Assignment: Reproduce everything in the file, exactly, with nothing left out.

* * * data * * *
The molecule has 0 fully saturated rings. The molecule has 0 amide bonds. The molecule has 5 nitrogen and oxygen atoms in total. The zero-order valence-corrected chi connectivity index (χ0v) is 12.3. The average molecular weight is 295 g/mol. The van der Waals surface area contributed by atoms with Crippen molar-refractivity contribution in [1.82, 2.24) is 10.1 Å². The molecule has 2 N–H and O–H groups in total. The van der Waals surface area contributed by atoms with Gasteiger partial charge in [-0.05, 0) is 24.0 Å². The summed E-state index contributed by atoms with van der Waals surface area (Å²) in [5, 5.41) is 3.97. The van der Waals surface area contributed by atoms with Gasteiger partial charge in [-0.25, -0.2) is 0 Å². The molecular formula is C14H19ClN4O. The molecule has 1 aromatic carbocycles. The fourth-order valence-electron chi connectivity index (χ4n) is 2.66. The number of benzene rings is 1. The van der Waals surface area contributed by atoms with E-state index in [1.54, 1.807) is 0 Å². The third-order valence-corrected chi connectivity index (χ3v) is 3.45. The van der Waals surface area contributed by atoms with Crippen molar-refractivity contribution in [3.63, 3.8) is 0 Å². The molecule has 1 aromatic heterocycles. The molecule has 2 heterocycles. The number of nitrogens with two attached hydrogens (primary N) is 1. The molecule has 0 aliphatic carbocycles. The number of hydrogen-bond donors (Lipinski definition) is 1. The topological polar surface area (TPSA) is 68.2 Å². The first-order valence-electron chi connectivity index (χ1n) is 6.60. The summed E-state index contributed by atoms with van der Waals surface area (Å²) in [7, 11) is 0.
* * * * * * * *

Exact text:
The molecule has 0 fully saturated rings. The molecule has 0 amide bonds. The molecule has 5 nitrogen and oxygen atoms in total. The zero-order valence-corrected chi connectivity index (χ0v) is 12.3. The average molecular weight is 295 g/mol. The van der Waals surface area contributed by atoms with Crippen molar-refractivity contribution in [1.82, 2.24) is 10.1 Å². The molecule has 2 N–H and O–H groups in total. The van der Waals surface area contributed by atoms with Gasteiger partial charge in [-0.05, 0) is 24.0 Å². The summed E-state index contributed by atoms with van der Waals surface area (Å²) in [5, 5.41) is 3.97. The van der Waals surface area contributed by atoms with Gasteiger partial charge in [-0.25, -0.2) is 0 Å². The molecular formula is C14H19ClN4O. The molecule has 1 aromatic carbocycles. The fourth-order valence-electron chi connectivity index (χ4n) is 2.66. The number of benzene rings is 1. The van der Waals surface area contributed by atoms with E-state index in [1.54, 1.807) is 0 Å². The third-order valence-corrected chi connectivity index (χ3v) is 3.45. The van der Waals surface area contributed by atoms with Crippen molar-refractivity contribution in [3.63, 3.8) is 0 Å². The molecule has 1 aromatic heterocycles. The molecule has 2 heterocycles. The number of nitrogens with two attached hydrogens (primary N) is 1. The molecule has 0 aliphatic carbocycles. The number of hydrogen-bond donors (Lipinski definition) is 1. The topological polar surface area (TPSA) is 68.2 Å². The first-order valence-electron chi connectivity index (χ1n) is 6.60. The summed E-state index contributed by atoms with van der Waals surface area (Å²) in [7, 11) is 0.